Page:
I’m as disdainful as anyone of Democrats’ attempts to dictate situationally convenient “norms.” The Wall Street Journal this week detailed the Democrats’ own history of breaking standards they had previously held up as having been given to Moses at Sinai. The politicization of Robert Bork’s nomination. Pioneering the use of the filibuster for judicial nominations. Then the removal of that filibuster when the Republicans took up its use themselves.
So not only should a Supreme Court nominee be voted on before the November election, given what I know of the women on the short list, I’d be disappointed if she weren’t confirmed.
That said, committing to vote on a nominee is one thing. It would be irresponsible to commit to vote for a nominee before you know who it is, even if you know everyone on the short list. To the best of my knowledge and to the credit of Republican senators, none of them have been committing to that.
More controversially, some of my Republican friends are pushing the idea of bypassing committee hearings altogether and sending the nomination straight to the floor. That would be a mistake, both on the merits and on the politics.
Lessons of Kavanaugh
On the merits, Judiciary Committee hearings can be a useful opportunity for the country to get to know something about a proposed justice before he or she sits on the court. That is a good thing for a constitutional republic.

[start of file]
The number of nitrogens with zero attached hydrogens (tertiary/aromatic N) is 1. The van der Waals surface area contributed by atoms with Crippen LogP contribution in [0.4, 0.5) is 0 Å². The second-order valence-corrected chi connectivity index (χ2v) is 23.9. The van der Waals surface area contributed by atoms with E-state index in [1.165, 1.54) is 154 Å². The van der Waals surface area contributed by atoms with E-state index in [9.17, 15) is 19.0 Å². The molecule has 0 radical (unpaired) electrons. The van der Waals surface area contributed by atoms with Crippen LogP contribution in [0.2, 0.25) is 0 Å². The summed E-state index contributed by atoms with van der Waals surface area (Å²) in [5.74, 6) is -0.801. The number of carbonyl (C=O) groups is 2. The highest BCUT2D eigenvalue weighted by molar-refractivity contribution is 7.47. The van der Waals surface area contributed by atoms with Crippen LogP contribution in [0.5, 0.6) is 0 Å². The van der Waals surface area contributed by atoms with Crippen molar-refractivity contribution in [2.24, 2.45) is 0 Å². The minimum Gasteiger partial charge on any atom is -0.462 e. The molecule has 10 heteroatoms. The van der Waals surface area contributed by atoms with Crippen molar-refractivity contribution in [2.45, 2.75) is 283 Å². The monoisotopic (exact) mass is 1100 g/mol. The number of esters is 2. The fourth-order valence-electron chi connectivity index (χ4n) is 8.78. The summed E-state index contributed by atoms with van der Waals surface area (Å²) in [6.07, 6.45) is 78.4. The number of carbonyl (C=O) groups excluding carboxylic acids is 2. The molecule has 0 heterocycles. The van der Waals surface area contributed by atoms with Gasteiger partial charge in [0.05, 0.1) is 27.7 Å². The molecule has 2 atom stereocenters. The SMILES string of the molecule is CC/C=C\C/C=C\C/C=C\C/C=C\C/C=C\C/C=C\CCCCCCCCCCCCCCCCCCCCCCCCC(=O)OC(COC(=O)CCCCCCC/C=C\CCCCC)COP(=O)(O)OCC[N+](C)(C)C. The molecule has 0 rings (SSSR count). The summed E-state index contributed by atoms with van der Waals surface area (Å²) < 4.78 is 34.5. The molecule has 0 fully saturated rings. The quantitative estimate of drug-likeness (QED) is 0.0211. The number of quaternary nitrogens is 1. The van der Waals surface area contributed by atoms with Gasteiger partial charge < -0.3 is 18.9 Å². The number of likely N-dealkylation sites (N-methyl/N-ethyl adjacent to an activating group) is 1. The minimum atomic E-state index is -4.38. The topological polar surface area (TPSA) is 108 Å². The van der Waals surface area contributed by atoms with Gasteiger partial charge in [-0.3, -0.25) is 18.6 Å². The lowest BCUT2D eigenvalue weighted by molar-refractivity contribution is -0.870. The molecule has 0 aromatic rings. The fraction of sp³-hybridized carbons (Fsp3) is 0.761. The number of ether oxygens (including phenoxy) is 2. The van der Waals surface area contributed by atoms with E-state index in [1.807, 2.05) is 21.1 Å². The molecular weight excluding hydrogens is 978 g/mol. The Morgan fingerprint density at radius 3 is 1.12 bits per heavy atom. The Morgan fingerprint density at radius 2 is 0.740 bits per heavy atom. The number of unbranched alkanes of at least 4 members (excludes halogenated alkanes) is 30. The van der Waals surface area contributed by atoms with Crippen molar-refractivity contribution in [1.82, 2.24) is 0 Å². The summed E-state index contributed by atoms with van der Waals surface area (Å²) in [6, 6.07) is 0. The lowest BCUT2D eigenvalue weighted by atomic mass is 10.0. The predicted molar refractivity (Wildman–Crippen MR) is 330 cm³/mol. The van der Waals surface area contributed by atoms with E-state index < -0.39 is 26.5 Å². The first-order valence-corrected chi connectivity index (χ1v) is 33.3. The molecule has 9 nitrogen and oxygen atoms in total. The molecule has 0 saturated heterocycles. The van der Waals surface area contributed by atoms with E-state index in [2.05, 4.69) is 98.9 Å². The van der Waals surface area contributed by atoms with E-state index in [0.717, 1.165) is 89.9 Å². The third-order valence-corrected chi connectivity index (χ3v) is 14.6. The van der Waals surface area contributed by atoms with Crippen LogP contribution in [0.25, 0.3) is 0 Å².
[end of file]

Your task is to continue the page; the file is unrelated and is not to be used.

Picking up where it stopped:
I think most people who pay attention to such things have developed a good sense over time for separating out results-oriented attacks from more substantive critique. And most of us are well past knee-jerk weak knees at character assassination attempts like those on Bork, Clarence Thomas, Miguel Estrada, Samuel Alito, and Brett Kavanaugh.
Politically, committee hearings in the coming weeks are a dangerous minefield for Democrats. Their malicious buffoonery during the Kavanaugh hearings two years ago was a political boon to Republican Senate candidates.
At one point just after the circus that passed for hearings, Republicans had gained significantly on the generic congressional ballot, usually the best predictor of midterm Senate and House results. Had they occurred closer to the election, before memories faded, Republicans might hold two or three more Senate seats than they do, and even might not have lost the House.
Should the Democrats try to repeat that kind of disgraceful demonstration with, say, Amy Coney Barrett, it will likely cost them a great number of votes among their targeted demographic of suburban women. Politically, that’s good regardless of the party in question, because that sort of behavior should be punished.
Saying the Quiet Part Loud
On the other hand, if Democratic senators vote against the nominee without the theater, they’ll have to explain to a disappointed and deflated activist base why they didn’t fight harder against someone they tried to portray as the second coming of Torquemada, or the harbinger of Gilead and the Handmaids.
They might have to be even more explicit about plans to pack the court, which would also rightly cost them votes. Or they might mumble something about doing their best considering the circumstances, in which case they can probably expect their electoral results to match those of pre-1994 congressional Republicans.
So go ahead, be not afraid, and hold those hearings. There’s plenty of time, and it’s the right thing to do.